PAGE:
If the User already has the verified credential stored on their mobile device, they can share with a Requester immediately. If not, the User will need to get their credentials validated by an approved Validator, which usually takes a matter of minutes. When the User has the required verified credentials, they can share with the Requester.
When a User shares a verified credential with a Requester, the Validator is paid by the Requester for their validation in CVC tokens. Users never pay for identity verification. Additionally, Requesters and Validators never interact directly, so this payment is the result of escrow accounts and smart contracts. This is why CVC tokens are critical to the marketplace economy. If you want a non-technical explanation, feel free to read more in our Token Behavior Model White Paper.
Once this interaction is done, all the verified credentials continue to live on a User’s mobile device, and these verified credentials can be reused. This reusability is what help simplify and streamline the identity verification process. If multiple Requesters need the same verified credentials, there is no need to get go through multiple rounds of identity verification.
The Civic App is used as an example because Civic is currently the only company operating in the Identity.com marketplace. However, in the future, the Civic App could be any company that decides to develop on the Identity.com marketplace.
The Identity.com ecosystem is an open-source platform that will be open for external development in 2019. Civic and Identity.com are similar to the relationship between Redhat and Linux. Civic provides a service for Requesters to integrate on Identity.com without needing to interact with blockchain directly, enabling less technical development and integration.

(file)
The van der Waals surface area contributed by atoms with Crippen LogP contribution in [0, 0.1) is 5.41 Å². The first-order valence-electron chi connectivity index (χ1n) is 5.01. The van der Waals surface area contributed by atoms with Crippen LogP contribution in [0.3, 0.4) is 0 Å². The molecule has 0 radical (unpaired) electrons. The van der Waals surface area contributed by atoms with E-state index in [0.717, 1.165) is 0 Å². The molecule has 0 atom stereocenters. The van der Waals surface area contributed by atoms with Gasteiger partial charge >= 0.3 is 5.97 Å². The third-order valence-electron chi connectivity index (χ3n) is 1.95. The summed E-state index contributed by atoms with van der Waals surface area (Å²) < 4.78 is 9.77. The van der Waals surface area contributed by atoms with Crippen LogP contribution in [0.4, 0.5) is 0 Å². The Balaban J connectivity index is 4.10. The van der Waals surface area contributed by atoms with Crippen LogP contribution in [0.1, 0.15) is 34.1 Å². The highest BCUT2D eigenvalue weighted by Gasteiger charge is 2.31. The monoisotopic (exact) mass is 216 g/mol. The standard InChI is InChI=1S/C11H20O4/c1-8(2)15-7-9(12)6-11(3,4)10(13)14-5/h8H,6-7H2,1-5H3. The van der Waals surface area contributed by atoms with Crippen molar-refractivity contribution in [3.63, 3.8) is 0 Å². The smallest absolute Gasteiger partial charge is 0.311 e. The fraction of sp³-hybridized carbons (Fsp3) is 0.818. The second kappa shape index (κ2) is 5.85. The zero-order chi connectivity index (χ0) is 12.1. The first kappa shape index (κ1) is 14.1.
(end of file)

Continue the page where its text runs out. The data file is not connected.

Decentralized and Open-Sourced
Identity.com is decentralized by design. This means that anyone can leverage Identity.com without the need to go through a central authority or managed service. All ecosystem participants are in control of how information is shared and who they choose to engage within the identity verification marketplace. Most importantly, the decentralized design enables User information to be stored locally on a mobile device.
Identity.com will be governed by applications of game theory and smart contracts, rather than a central body. How exactly does this work? There will be automated processes and incentives for good behavior and bad behavior. If it’s more expensive to be bad than it is to be good, all rational actors should try to play by the rules in the platform resulting in a trustworthy, growing ecosystem.
Identity.com is also open source by design. This sentiment is rooted in the belief that no one company should own identity. Interacting with a decentralized blockchain can be challenging, and open-sourcing these layers, like libraries, toolkits, and smart contracts, makes it easier for other organizations to leverage Identity.com. You can read more about our decision to open source Identity.com here.
Any organizations that want to develop on top of Identity.com and leverage the identity verification infrastructure is welcome to build or connect their own identity solutions.
At Identity.com, we envision a world where everyone has a digital identity that they control. That goal requires that we completely transform the way we think about identity, and it requires a community that shares these values. That is why we created the Identity.com platform.